Waiting to back onto its train at the main station is French-built Corpet 0-6-0PT No 439 Minas de Aller No.2, the oldest narrow-gauge locomotive at Statfold.

The event also welcomed a great selection of cars, commercials and tractors, with a number of buses to be seen too. Many of the buses are based at the Transport Museum which houses a number of American commercial vehicles, with Transport Museum Wythall partnering Statfold to provide the public transport element of its new facility. Now free bus trips are organised with journeys into nearby Tamworth, and the odd mystery tour is available.

Seen heading back to the main station is 1909 Beyer-Peacock K1 with a rake of Darjeeling coaches.

Of course there is the railway museum itself, with numerous locomotives there to inspect around the central turntable, engines that have worked all over the world at one time but are now saved for posterity at Statfold.

Heading out to the woodland trail on Mease Valley line is with 2005 Alan Keef 0-6-0 DH locomotive No.73 with another train-load of passengers.

The Statfold Barn railway is always moving forward with new attractions, especially for families. Now in operation is the half-mile 12¼in gauge Mease Valley line with 2005 Alan Keef 0-6-0DH locomotive No.73 on duty, a line that takes visitors to Mallard Halt near to the railway’s woodland nature trail and lakeside walks. This line was exceptionally busy during my visit, with numerous families taking the opportunity to explore the area, while for younger visitors there is the Fellumpa village that is situated in the balloon loop at the end of the main line. Here a series of thatched cottages are home to the Fellumpas, a colourful family group who have lived in the woods for several years, while also in the vicinity are the Wortles who look after the local environment. 

There was lots of activity in the shed area getting the locomotives ready for the day’s work.

To develop the theme, a children’s book has been written by Statfold founder Graham Lee, while for older children, the soft play area is a must. Here the main challenge is the five themed walls all towering 7.5 metres, so both children and adults can reach exciting heights with climbs varying in difficulty, while the bravest can tackle the ‘Stairway to Heaven’ where a ‘leap of faith’ is needed to get back down.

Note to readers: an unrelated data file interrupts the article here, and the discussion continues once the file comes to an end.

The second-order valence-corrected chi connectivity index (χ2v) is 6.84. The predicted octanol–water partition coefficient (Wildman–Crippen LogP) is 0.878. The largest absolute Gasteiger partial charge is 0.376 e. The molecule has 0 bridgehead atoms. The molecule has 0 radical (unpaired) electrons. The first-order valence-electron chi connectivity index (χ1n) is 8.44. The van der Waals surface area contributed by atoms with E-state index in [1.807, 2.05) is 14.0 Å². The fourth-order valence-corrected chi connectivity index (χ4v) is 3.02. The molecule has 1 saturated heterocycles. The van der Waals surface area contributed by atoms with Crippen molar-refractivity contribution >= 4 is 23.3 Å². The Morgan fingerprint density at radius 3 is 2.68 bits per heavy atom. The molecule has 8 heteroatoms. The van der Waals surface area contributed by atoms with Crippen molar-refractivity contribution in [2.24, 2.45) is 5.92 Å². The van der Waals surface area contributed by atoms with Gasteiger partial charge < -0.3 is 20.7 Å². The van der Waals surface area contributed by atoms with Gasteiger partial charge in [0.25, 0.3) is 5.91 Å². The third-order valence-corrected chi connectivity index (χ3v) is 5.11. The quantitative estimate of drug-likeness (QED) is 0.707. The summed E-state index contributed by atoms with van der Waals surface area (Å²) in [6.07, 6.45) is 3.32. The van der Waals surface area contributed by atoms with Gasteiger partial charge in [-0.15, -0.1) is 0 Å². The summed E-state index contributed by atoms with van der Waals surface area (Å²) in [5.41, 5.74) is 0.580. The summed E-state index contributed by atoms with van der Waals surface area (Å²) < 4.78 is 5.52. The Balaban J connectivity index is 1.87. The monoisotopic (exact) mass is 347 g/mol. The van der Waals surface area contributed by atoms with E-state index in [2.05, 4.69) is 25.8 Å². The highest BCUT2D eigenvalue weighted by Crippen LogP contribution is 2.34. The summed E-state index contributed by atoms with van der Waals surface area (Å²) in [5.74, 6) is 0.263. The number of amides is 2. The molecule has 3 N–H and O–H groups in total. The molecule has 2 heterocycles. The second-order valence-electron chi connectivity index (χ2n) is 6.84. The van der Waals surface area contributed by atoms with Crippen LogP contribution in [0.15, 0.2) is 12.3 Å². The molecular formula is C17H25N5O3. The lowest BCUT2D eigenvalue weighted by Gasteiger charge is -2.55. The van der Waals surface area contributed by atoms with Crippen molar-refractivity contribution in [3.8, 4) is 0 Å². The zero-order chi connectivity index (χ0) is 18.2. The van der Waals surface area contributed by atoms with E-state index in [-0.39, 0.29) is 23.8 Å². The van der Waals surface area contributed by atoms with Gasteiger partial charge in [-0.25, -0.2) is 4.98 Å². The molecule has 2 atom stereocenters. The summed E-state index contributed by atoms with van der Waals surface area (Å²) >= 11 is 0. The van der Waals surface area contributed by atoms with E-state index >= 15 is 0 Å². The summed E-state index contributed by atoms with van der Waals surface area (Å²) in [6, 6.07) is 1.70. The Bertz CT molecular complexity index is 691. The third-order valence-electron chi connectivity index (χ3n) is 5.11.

Seen in the museum is the 1923 Orenstein & Koppel 0-6-0 No. 10750 Max that worked at the Sragi sugar mill on the Indonesian island of Java.

The railway also hosts a number of events throughout the year, including a miniature traction engine weekend that can attract up to 100 engines, while the Summer Spectacle of Steam is always a popular event. Other attractions include a Retro Roller Disco that is open on certain days, a model railway show, the October Spooktacular, and of course their Santa Specials. 

Known as Lautoka No 11, this 1912 Hudswell Clarke 0-6-0 was built for the Colonial Sugar Refining Co Ltd in Fiji, and is seen in Statfold’s museum.

Even if you have been before, there is likely to be something new to enjoy, as well as riding on the trains themselves. One thing is for sure, there is always something going on at Statfold.

Darjeeling Himalayan Railway 19B was built in 1889 by Sharp Stewart & Co as No. 3518. It is seen on shed after a long weekend having just hauled its last passenger train to the station.

This feature comes from the latest issue of Old Glory, and you can get a money-saving subscription to this magazine simply by clicking HERE


Subscribe & Save today!

Subscribe to Tractor & Machinery today and pay just £3.44 an issue!